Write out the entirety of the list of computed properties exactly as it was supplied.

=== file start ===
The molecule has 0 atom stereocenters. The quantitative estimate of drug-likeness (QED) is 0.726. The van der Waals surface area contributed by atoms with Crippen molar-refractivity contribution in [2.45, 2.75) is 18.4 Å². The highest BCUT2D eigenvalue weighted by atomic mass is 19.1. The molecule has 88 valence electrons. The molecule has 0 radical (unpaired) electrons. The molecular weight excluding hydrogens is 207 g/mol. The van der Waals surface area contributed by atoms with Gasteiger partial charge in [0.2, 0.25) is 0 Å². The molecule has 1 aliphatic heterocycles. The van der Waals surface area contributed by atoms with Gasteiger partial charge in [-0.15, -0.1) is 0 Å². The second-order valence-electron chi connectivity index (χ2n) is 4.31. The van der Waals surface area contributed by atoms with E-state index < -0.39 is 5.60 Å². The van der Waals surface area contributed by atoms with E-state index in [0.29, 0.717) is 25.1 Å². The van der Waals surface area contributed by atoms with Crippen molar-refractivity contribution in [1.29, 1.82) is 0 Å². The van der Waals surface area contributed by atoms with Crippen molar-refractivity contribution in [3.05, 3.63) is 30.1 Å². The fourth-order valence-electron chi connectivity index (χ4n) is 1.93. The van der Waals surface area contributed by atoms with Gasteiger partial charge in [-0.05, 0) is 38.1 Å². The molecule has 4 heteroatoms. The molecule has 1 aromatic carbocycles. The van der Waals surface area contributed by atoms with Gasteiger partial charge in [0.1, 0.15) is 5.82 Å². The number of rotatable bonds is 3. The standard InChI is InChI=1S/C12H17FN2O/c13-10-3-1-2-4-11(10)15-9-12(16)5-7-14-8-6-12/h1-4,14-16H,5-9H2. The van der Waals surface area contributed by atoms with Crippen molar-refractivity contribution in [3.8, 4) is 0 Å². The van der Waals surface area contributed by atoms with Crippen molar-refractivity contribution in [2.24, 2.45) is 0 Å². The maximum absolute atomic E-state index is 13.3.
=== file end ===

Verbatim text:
The molecule has 0 atom stereocenters. The quantitative estimate of drug-likeness (QED) is 0.726. The van der Waals surface area contributed by atoms with Crippen molar-refractivity contribution in [2.45, 2.75) is 18.4 Å². The highest BCUT2D eigenvalue weighted by atomic mass is 19.1. The molecule has 88 valence electrons. The molecule has 0 radical (unpaired) electrons. The molecular weight excluding hydrogens is 207 g/mol. The van der Waals surface area contributed by atoms with Gasteiger partial charge in [0.2, 0.25) is 0 Å². The molecule has 1 aliphatic heterocycles. The van der Waals surface area contributed by atoms with Gasteiger partial charge in [-0.15, -0.1) is 0 Å². The second-order valence-electron chi connectivity index (χ2n) is 4.31. The van der Waals surface area contributed by atoms with E-state index < -0.39 is 5.60 Å². The van der Waals surface area contributed by atoms with E-state index in [0.29, 0.717) is 25.1 Å². The van der Waals surface area contributed by atoms with Crippen molar-refractivity contribution in [1.29, 1.82) is 0 Å². The van der Waals surface area contributed by atoms with Crippen molar-refractivity contribution in [3.05, 3.63) is 30.1 Å². The fourth-order valence-electron chi connectivity index (χ4n) is 1.93. The van der Waals surface area contributed by atoms with Gasteiger partial charge in [-0.05, 0) is 38.1 Å². The molecule has 4 heteroatoms. The molecule has 1 aromatic carbocycles. The van der Waals surface area contributed by atoms with Gasteiger partial charge in [0.1, 0.15) is 5.82 Å². The number of rotatable bonds is 3. The standard InChI is InChI=1S/C12H17FN2O/c13-10-3-1-2-4-11(10)15-9-12(16)5-7-14-8-6-12/h1-4,14-16H,5-9H2. The van der Waals surface area contributed by atoms with Crippen molar-refractivity contribution in [3.8, 4) is 0 Å². The van der Waals surface area contributed by atoms with Crippen molar-refractivity contribution in [2.24, 2.45) is 0 Å². The maximum absolute atomic E-state index is 13.3.